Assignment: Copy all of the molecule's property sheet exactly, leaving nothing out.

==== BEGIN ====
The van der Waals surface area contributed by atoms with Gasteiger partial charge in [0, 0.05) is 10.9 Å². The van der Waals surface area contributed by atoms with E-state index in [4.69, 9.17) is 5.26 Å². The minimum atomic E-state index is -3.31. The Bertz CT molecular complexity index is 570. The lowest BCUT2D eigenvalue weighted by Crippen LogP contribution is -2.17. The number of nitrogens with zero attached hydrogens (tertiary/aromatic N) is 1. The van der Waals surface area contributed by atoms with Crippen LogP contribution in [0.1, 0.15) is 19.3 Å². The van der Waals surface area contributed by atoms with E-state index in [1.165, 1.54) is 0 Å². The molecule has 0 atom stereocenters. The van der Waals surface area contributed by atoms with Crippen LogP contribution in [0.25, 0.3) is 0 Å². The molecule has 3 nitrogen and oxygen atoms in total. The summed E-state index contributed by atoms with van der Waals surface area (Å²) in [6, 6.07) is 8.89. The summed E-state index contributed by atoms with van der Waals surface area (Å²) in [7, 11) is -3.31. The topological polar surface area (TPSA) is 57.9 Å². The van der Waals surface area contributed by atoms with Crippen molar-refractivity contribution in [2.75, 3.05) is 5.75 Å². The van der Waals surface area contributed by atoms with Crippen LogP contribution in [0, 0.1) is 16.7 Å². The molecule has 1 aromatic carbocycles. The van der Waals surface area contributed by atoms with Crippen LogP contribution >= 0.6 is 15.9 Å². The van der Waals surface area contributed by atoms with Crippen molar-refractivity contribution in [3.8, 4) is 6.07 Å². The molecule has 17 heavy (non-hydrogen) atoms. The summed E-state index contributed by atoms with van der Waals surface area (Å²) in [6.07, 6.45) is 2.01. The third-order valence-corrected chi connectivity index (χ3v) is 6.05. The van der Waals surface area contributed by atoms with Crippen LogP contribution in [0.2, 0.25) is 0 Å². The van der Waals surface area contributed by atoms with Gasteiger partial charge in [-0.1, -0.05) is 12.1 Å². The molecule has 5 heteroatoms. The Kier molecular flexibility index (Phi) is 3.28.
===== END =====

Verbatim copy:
The van der Waals surface area contributed by atoms with Gasteiger partial charge in [0, 0.05) is 10.9 Å². The van der Waals surface area contributed by atoms with E-state index in [4.69, 9.17) is 5.26 Å². The minimum atomic E-state index is -3.31. The Bertz CT molecular complexity index is 570. The lowest BCUT2D eigenvalue weighted by Crippen LogP contribution is -2.17. The number of nitrogens with zero attached hydrogens (tertiary/aromatic N) is 1. The van der Waals surface area contributed by atoms with Crippen LogP contribution in [0.1, 0.15) is 19.3 Å². The van der Waals surface area contributed by atoms with E-state index in [1.165, 1.54) is 0 Å². The molecule has 0 atom stereocenters. The van der Waals surface area contributed by atoms with Crippen LogP contribution in [0.25, 0.3) is 0 Å². The molecule has 3 nitrogen and oxygen atoms in total. The summed E-state index contributed by atoms with van der Waals surface area (Å²) in [6, 6.07) is 8.89. The summed E-state index contributed by atoms with van der Waals surface area (Å²) in [7, 11) is -3.31. The topological polar surface area (TPSA) is 57.9 Å². The van der Waals surface area contributed by atoms with Crippen molar-refractivity contribution in [2.75, 3.05) is 5.75 Å². The van der Waals surface area contributed by atoms with Crippen LogP contribution in [0, 0.1) is 16.7 Å². The molecule has 1 aromatic carbocycles. The van der Waals surface area contributed by atoms with Crippen LogP contribution >= 0.6 is 15.9 Å². The van der Waals surface area contributed by atoms with Crippen molar-refractivity contribution in [3.8, 4) is 6.07 Å². The molecule has 17 heavy (non-hydrogen) atoms. The summed E-state index contributed by atoms with van der Waals surface area (Å²) in [6.07, 6.45) is 2.01. The third-order valence-corrected chi connectivity index (χ3v) is 6.05. The van der Waals surface area contributed by atoms with Crippen LogP contribution in [0.2, 0.25) is 0 Å². The van der Waals surface area contributed by atoms with Gasteiger partial charge in [-0.1, -0.05) is 12.1 Å². The molecule has 5 heteroatoms. The Kier molecular flexibility index (Phi) is 3.28.